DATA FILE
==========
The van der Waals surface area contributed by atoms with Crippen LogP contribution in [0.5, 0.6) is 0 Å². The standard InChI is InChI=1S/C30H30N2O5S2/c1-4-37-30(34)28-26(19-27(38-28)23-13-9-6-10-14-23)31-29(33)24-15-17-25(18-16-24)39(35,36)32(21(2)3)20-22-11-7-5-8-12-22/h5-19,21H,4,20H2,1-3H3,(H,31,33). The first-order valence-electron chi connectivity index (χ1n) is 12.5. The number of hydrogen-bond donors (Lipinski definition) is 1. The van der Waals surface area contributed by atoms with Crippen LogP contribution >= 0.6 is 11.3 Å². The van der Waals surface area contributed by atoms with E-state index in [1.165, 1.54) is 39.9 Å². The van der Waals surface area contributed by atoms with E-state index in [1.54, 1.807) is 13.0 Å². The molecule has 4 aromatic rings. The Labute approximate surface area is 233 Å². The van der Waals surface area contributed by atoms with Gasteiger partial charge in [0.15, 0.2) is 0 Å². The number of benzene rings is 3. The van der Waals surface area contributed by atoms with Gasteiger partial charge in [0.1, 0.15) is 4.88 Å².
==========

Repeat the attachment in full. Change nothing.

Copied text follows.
The van der Waals surface area contributed by atoms with Crippen LogP contribution in [0.5, 0.6) is 0 Å². The standard InChI is InChI=1S/C30H30N2O5S2/c1-4-37-30(34)28-26(19-27(38-28)23-13-9-6-10-14-23)31-29(33)24-15-17-25(18-16-24)39(35,36)32(21(2)3)20-22-11-7-5-8-12-22/h5-19,21H,4,20H2,1-3H3,(H,31,33). The first-order valence-electron chi connectivity index (χ1n) is 12.5. The number of hydrogen-bond donors (Lipinski definition) is 1. The van der Waals surface area contributed by atoms with Crippen LogP contribution >= 0.6 is 11.3 Å². The van der Waals surface area contributed by atoms with E-state index in [1.165, 1.54) is 39.9 Å². The van der Waals surface area contributed by atoms with E-state index in [1.54, 1.807) is 13.0 Å². The molecule has 4 aromatic rings. The Labute approximate surface area is 233 Å². The van der Waals surface area contributed by atoms with Gasteiger partial charge in [0.15, 0.2) is 0 Å². The number of benzene rings is 3. The van der Waals surface area contributed by atoms with Gasteiger partial charge in [0.1, 0.15) is 4.88 Å².